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Running the appropriate controls helps you to accurately separate true positive results from potentially false results. Positive and negative controls will also be useful if you ever need to troubleshoot your protocol. Here we explain the various types of control samples you should use when running an ELISA.
Use either an endogenous soluble sample known to contain the protein you are detecting or a purified protein or peptide known to contain the immunogen sequence for the antibody you are using. A positive result from the positive control, even if the samples are negative, will indicate the procedure is optimized and working. It will verify that any negative results are valid.
We recommend checking the antibody datasheet, which will often provide a suggested positive control. If no control is suggested, we recommend the following:
This is a sample that you know does not express the protein you are detecting. This is to check for non-specific binding and false positive results. Each plate you use should contain a negative control sample in order to validate the results.
This is a sample that contains a known concentration of the target protein from which the standard curve can be obtained. For example, below is a typical standard curve from our Murine IL6 ELISA kit with concentration ranging from 15.6 to 500 µg/mL. A poor standard curve means the antibody didn’t bind properly or doesn’t capture the protein standard. The R2 value of the trend line should be >0.99.
When testing serum samples in ELISA, include a standard in normal diluent buffer as usual. But we recommend to also include a standard diluted in serum from the species you are testing. The two can then be compared to ensure there is no effect on the standard curve from other proteins in the serum. This is known as a spike control and tells you that a target protein is recoverable after being spiked into a matrix. Acceptable results are 80–120%.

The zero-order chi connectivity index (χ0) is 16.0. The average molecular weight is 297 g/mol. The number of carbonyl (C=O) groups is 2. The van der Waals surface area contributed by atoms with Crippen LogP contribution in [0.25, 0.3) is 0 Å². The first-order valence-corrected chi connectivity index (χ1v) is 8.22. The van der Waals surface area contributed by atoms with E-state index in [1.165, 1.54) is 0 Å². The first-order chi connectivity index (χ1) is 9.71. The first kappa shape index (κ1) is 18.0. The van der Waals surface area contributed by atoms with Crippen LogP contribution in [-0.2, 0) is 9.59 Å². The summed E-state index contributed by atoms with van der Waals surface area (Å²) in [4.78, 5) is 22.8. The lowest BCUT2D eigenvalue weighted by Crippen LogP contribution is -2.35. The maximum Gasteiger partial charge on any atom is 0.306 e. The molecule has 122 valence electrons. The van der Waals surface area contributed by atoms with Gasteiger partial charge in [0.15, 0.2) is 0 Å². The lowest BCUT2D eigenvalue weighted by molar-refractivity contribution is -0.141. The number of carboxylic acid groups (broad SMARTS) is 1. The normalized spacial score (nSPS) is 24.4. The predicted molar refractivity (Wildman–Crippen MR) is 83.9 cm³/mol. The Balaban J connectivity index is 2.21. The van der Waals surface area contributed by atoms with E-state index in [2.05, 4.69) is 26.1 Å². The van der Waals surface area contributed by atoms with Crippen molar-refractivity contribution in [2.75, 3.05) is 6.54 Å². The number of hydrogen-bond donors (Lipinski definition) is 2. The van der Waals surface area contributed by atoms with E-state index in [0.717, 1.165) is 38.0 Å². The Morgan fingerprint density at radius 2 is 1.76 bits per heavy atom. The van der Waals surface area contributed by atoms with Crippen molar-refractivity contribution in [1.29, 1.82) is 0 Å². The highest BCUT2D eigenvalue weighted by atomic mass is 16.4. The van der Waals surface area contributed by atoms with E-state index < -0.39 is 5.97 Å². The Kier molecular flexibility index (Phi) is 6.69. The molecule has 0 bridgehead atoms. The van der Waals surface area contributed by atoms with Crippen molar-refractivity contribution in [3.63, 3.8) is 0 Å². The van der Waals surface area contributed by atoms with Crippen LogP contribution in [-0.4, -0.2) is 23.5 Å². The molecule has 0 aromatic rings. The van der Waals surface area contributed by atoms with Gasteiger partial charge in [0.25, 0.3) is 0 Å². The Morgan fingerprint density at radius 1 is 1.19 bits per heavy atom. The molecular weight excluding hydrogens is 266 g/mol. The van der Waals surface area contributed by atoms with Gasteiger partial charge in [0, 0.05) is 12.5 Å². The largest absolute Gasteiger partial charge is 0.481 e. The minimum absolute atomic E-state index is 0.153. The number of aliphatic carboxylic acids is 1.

We recommend including an endogenous positive control if you are testing a recombinant protein sample. This should be an essential component of your experiment.
There are inherent difficulties with antibody detection of recombinant proteins that need to be considered. Folding of the recombinant protein may be different from the endogenous native form, and may prevent antibody access to the epitope. This is particularly the case with tagged proteins. Always ensure tags are placed on the N or C-terminal end of the recombinant protein.
Most importantly, always ensure the recombinant protein includes the immunogen sequence of the antibody you are using. An endogenous positive control is important to validate the results, as well as to indicate how well the reagents (eg antibodies) and procedure are working.